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As land-use patterns change over time, some pollinating insects continue to decline both in abundance and diversity. This is due, in part, to reductions in floral resources that provide sufficient nectar and pollen.
Join Jenica Allen and Bethany Bradley to learn about new tools for identifying and prioritizing range-shifting invasive plants coming soon to a landscape near you.
Despite the importance of bees, there is a gap in the public's understanding of them.
The Red List of US Oaks report details for the first time the distributions, population trends, and threats facing all 91 native oak species in the U.S.
Oak decline is a slow-acting disease complex that involves the interaction of biotic and abiotic factors such as climate, site quality and advancing tree age.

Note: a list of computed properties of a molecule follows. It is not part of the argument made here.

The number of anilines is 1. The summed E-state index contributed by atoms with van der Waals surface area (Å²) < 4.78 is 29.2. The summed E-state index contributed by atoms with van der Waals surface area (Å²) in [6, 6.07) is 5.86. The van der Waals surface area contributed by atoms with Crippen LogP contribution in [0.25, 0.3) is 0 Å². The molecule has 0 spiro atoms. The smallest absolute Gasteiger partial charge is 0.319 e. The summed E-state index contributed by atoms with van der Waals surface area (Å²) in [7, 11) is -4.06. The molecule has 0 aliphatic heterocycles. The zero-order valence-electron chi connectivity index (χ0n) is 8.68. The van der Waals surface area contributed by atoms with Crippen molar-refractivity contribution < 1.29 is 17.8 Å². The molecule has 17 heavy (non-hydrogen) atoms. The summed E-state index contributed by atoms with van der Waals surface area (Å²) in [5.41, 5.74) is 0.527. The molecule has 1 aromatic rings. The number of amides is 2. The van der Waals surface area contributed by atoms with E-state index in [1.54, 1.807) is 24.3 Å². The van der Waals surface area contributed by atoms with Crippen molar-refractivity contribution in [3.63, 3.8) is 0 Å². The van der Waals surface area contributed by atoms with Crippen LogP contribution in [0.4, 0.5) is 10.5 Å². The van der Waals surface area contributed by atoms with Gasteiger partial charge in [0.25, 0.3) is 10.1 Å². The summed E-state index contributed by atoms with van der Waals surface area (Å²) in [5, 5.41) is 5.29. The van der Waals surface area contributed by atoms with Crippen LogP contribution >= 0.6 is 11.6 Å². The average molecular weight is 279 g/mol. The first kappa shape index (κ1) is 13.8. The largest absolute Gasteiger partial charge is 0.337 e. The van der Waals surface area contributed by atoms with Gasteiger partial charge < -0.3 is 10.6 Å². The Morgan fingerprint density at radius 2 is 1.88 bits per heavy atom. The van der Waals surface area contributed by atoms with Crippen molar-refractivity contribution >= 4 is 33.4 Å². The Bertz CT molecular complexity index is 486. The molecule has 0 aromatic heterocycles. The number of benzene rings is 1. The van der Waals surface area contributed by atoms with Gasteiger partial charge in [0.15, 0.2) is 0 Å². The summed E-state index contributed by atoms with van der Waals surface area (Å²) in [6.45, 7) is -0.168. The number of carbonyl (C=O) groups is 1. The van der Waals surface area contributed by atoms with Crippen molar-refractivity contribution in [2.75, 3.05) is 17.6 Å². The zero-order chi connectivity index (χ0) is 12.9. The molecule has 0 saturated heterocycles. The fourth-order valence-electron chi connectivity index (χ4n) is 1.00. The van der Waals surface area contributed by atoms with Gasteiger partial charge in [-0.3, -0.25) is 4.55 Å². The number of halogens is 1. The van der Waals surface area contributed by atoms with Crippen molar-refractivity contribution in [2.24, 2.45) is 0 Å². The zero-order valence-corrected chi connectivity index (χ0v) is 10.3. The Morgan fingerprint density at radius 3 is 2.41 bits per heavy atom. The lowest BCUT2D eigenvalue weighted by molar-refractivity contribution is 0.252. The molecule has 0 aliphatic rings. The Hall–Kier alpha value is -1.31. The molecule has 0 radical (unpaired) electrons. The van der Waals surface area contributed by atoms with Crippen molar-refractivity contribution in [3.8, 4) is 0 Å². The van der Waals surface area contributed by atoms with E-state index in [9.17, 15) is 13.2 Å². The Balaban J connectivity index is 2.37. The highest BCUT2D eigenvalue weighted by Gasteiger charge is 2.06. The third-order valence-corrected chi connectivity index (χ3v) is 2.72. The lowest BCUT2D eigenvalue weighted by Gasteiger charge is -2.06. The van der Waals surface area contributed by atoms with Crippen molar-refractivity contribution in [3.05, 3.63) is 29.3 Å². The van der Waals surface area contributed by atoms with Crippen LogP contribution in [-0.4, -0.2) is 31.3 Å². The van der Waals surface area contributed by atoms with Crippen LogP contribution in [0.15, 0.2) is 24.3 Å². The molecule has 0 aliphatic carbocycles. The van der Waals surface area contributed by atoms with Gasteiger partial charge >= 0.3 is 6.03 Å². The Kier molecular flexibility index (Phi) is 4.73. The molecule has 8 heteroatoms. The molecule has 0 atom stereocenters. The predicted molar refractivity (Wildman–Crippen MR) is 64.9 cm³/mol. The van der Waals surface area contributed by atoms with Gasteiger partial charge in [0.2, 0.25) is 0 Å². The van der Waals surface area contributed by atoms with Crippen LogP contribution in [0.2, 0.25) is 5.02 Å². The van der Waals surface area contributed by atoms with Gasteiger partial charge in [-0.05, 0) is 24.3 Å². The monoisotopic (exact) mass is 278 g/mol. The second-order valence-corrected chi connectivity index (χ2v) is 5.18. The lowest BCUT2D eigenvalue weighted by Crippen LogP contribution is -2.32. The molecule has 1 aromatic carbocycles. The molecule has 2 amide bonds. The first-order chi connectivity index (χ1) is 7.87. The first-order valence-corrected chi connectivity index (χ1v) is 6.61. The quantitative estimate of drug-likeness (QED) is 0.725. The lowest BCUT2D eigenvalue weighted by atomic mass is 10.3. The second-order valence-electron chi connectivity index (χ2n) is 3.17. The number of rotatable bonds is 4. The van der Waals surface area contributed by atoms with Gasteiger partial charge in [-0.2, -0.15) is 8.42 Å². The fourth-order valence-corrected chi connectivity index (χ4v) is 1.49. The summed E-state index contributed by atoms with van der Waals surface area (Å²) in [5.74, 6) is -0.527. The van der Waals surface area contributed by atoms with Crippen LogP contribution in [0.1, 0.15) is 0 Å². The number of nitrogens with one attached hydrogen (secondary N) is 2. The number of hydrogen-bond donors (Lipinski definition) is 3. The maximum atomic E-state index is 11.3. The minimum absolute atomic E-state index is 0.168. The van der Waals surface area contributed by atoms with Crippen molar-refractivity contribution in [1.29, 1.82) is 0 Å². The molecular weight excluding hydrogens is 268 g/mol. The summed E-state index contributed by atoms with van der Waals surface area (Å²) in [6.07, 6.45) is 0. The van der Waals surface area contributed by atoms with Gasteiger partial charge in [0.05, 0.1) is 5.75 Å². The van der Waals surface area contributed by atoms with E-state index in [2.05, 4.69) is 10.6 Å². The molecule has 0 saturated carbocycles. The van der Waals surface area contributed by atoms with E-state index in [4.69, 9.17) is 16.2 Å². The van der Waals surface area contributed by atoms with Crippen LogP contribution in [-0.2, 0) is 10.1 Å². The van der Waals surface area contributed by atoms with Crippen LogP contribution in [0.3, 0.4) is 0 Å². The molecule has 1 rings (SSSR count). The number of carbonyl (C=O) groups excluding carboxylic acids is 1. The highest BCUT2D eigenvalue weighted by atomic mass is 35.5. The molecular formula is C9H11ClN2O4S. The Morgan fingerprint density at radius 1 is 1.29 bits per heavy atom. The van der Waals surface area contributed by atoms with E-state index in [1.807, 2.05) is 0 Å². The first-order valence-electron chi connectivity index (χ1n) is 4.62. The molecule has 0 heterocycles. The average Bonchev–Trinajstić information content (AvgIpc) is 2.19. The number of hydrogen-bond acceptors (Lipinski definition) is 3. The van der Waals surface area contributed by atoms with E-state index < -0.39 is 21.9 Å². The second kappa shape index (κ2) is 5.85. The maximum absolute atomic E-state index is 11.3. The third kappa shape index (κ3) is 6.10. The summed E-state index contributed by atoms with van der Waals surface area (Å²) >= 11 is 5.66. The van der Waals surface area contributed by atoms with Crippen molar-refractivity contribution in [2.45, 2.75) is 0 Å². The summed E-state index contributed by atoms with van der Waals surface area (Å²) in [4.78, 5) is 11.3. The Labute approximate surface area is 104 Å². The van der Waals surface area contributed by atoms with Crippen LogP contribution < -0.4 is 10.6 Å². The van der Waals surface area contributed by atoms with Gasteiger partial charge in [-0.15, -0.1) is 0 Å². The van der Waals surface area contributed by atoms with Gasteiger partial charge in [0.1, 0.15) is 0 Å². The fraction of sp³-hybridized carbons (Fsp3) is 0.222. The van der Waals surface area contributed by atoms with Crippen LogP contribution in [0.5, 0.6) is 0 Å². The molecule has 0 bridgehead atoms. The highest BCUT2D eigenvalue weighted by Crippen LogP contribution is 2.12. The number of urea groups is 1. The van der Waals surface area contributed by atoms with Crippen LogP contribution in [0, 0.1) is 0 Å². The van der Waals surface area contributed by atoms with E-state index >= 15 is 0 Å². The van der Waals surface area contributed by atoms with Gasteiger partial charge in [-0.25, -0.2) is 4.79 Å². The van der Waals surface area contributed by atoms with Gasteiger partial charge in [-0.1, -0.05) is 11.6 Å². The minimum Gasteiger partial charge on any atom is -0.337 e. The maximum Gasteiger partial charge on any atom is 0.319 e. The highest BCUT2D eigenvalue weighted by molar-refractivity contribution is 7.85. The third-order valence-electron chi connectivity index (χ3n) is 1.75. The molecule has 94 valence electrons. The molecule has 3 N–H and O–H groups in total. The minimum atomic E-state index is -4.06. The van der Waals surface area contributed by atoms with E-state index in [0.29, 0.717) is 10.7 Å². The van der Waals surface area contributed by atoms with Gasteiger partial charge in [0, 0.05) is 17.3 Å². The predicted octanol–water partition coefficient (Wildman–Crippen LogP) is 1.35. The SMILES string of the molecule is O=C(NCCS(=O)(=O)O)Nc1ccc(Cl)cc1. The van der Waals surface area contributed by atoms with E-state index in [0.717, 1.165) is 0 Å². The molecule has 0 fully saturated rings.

Urbanization is a large driver of biodiversity globally.
Iconic tree species include those native trees that once dominated the typical American city landscape. The American elm and chestnut are the first two that come to mind, and now ash trees are similarly under significant threat of loss.
The history of the Morris Arboretum can be told through its eldest trees. Every scar and abnormality present on these immense specimens inspire awe, enrich visitor experience, and provide a glimpse into the past of the gardens.
Trees planted in cities face many survival challenges, but when they thrive they make our cities healthier, less hot, and more beautiful.
This project offers a blueprint for the ideal level of maintenance needed to keep this area of the garden aesthetically pleasing and well -kept into the future.